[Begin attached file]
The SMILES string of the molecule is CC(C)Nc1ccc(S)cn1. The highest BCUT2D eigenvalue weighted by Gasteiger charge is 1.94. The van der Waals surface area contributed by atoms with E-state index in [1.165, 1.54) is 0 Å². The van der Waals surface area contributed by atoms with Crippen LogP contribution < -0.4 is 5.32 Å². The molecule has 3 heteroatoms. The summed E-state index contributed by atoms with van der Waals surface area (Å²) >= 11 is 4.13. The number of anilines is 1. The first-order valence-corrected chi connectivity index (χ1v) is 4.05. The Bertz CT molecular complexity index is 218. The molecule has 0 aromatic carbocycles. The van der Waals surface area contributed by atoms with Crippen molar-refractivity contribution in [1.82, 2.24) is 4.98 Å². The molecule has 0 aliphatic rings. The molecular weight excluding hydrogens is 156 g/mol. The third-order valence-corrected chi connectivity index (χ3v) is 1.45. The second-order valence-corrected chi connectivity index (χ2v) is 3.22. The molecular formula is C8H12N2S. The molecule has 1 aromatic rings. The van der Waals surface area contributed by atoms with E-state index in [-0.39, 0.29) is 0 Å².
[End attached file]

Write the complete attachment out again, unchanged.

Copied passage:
The SMILES string of the molecule is CC(C)Nc1ccc(S)cn1. The highest BCUT2D eigenvalue weighted by Gasteiger charge is 1.94. The van der Waals surface area contributed by atoms with E-state index in [1.165, 1.54) is 0 Å². The van der Waals surface area contributed by atoms with Crippen LogP contribution < -0.4 is 5.32 Å². The molecule has 3 heteroatoms. The summed E-state index contributed by atoms with van der Waals surface area (Å²) >= 11 is 4.13. The number of anilines is 1. The first-order valence-corrected chi connectivity index (χ1v) is 4.05. The Bertz CT molecular complexity index is 218. The molecule has 0 aromatic carbocycles. The van der Waals surface area contributed by atoms with Crippen molar-refractivity contribution in [1.82, 2.24) is 4.98 Å². The molecule has 0 aliphatic rings. The molecular weight excluding hydrogens is 156 g/mol. The third-order valence-corrected chi connectivity index (χ3v) is 1.45. The second-order valence-corrected chi connectivity index (χ2v) is 3.22. The molecular formula is C8H12N2S. The molecule has 1 aromatic rings. The van der Waals surface area contributed by atoms with E-state index in [-0.39, 0.29) is 0 Å².